Steroids in Eosinophil Negative Asthma (SIENA)

Trial Objective

Most people with asthma have inflammation in their airway. Asthma controller medications, like inhaled corticosteroids, are meant to reduce inflammation in the airway. Reducing airway inflammation should make one's breathing easier. However, many people with asthma don't breathe easier when they take an inhaled corticosteroid. We know that there are several types of cells that can cause airway inflammation. However, inhaled corticosteroids mostly target only one cell called the eosinophil. The purpose of this study is to find out if people should take an asthma controller medication based on the type of inflammatory cells present in their airway.

Study participation involves:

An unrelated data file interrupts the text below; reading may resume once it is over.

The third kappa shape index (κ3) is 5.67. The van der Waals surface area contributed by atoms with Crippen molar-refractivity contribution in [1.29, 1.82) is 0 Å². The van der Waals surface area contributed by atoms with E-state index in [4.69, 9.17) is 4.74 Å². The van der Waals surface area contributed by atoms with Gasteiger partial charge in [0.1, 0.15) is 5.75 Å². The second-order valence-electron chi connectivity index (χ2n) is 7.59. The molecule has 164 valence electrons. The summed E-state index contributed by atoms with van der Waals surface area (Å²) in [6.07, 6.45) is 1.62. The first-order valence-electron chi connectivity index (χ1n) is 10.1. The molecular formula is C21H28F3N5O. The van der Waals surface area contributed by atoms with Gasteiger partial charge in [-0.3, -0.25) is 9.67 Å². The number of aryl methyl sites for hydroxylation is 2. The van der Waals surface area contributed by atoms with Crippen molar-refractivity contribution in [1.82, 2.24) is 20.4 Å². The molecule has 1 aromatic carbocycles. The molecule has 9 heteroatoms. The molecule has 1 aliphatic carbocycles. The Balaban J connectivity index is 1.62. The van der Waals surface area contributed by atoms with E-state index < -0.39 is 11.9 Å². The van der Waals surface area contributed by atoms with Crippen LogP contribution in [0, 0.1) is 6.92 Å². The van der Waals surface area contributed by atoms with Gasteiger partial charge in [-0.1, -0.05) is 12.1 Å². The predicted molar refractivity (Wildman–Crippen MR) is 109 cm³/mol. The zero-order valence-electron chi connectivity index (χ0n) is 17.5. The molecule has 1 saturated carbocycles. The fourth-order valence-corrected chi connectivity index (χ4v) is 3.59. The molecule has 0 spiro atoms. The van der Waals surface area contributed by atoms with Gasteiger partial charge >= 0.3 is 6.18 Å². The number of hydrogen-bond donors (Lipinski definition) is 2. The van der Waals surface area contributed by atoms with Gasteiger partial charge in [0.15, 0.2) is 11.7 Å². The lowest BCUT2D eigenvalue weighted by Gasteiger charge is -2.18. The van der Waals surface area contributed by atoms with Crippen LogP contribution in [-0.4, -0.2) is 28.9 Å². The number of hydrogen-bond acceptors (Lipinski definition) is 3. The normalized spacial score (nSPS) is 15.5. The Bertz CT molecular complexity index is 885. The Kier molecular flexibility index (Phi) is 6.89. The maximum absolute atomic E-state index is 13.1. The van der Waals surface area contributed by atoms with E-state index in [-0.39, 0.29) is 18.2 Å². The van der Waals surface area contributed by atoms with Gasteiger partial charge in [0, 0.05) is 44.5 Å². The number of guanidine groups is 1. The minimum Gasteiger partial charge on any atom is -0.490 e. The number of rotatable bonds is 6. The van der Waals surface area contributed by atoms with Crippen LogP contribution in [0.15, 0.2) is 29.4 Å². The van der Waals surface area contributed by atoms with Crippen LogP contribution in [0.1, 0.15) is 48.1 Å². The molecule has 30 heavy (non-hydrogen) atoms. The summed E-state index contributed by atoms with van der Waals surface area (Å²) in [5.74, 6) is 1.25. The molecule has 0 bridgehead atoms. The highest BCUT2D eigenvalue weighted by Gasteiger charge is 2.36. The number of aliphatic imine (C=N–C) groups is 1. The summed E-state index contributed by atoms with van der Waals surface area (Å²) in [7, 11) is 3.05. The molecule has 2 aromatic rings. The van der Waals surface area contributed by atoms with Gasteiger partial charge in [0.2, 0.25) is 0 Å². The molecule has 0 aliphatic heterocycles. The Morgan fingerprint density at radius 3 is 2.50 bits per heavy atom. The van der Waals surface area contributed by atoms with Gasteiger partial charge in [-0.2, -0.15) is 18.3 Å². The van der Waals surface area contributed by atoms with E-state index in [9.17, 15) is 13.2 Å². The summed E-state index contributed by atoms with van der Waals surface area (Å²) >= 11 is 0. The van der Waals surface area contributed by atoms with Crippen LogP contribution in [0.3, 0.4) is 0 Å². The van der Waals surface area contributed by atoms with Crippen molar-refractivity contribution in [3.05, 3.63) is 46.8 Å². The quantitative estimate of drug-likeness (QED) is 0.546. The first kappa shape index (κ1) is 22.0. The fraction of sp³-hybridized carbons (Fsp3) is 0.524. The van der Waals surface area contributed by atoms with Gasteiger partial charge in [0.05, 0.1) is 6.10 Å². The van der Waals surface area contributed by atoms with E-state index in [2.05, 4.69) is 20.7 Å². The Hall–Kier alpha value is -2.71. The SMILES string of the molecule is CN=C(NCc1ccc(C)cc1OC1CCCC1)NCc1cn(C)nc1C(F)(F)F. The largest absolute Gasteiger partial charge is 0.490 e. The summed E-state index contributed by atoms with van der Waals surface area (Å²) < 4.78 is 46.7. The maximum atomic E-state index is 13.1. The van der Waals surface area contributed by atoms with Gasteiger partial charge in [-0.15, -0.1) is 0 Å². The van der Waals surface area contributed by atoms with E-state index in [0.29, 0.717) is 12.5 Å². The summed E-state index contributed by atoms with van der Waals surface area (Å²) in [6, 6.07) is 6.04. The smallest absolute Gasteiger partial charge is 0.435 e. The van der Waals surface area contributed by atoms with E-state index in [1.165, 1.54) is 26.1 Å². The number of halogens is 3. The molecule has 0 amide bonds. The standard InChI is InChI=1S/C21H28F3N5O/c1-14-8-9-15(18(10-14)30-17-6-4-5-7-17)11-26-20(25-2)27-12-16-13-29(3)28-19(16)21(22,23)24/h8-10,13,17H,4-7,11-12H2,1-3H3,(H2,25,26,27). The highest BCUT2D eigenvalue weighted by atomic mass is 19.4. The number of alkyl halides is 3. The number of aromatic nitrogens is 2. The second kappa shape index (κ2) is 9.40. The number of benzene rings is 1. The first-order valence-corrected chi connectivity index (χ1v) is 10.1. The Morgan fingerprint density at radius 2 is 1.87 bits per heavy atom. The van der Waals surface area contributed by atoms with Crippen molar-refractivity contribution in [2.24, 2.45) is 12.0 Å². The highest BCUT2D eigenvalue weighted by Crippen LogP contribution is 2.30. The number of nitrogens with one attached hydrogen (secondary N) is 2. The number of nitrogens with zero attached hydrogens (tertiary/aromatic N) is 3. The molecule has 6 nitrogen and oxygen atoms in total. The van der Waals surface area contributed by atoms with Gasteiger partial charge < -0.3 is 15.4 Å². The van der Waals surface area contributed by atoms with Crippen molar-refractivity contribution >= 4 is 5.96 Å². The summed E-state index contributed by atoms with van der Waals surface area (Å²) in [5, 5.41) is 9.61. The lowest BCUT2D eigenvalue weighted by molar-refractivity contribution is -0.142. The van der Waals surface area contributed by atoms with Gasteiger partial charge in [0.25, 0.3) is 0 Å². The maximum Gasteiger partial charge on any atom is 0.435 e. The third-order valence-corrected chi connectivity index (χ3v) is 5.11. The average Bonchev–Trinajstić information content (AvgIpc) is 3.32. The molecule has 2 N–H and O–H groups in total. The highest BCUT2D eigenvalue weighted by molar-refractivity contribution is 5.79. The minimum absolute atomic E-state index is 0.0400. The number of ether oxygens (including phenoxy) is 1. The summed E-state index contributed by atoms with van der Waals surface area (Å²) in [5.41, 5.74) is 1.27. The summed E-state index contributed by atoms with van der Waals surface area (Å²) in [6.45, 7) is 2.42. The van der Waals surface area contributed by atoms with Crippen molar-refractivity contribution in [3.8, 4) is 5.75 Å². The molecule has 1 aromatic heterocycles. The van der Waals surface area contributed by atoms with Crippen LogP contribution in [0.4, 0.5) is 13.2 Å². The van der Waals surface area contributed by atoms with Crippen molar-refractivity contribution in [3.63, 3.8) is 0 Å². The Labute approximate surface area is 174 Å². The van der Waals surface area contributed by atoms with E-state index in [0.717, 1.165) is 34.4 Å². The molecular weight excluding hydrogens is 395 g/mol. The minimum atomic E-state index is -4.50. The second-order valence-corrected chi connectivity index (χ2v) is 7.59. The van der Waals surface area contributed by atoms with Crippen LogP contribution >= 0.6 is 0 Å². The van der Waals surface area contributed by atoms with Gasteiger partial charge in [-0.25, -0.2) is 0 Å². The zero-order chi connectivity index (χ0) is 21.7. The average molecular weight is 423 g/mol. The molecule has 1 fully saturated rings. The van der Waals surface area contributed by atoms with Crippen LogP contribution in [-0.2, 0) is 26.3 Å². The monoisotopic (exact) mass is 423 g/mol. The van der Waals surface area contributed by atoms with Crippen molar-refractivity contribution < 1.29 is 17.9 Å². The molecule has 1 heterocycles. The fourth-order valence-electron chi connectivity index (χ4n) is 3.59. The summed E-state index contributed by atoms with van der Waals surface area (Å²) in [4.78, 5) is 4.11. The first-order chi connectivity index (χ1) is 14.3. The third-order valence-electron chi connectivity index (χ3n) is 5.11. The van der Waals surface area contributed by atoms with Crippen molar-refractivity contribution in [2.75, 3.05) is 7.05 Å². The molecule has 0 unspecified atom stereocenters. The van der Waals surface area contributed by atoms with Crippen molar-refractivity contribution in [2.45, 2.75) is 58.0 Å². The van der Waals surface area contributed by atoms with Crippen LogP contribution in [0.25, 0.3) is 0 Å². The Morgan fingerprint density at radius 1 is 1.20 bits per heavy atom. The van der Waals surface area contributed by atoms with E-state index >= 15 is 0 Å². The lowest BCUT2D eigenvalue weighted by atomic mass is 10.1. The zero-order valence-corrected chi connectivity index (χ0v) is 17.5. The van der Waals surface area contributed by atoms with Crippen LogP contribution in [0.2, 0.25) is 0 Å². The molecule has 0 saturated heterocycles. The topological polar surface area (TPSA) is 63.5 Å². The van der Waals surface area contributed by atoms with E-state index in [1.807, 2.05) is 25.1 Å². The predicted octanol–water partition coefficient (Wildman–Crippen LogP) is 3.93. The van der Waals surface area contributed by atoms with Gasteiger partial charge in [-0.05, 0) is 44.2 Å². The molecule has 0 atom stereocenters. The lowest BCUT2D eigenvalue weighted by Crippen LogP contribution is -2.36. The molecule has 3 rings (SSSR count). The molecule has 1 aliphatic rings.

• 10 visits to our research unit over ~ 1 year 

  • Asthma and allergy tests at no charge  

  • Asthma medications at no cost


This trial is active and currently recruiting.

How to Participate

For more information, please contact Mary or Allen at 303.398.1443 or complete the form below.

Who Can Participate

Individuals 12 years of age and older who have mild to moderate asthma.

Trial Location

National Jewish Main Campus, Denver, CO



Trial Sponsors

National Institutes of Health (NIH) National Heart, Lung, and Blood Institute (NHLBI)

Principal Investigators

  • image description
    Michael Wechsler, MD, MMSc

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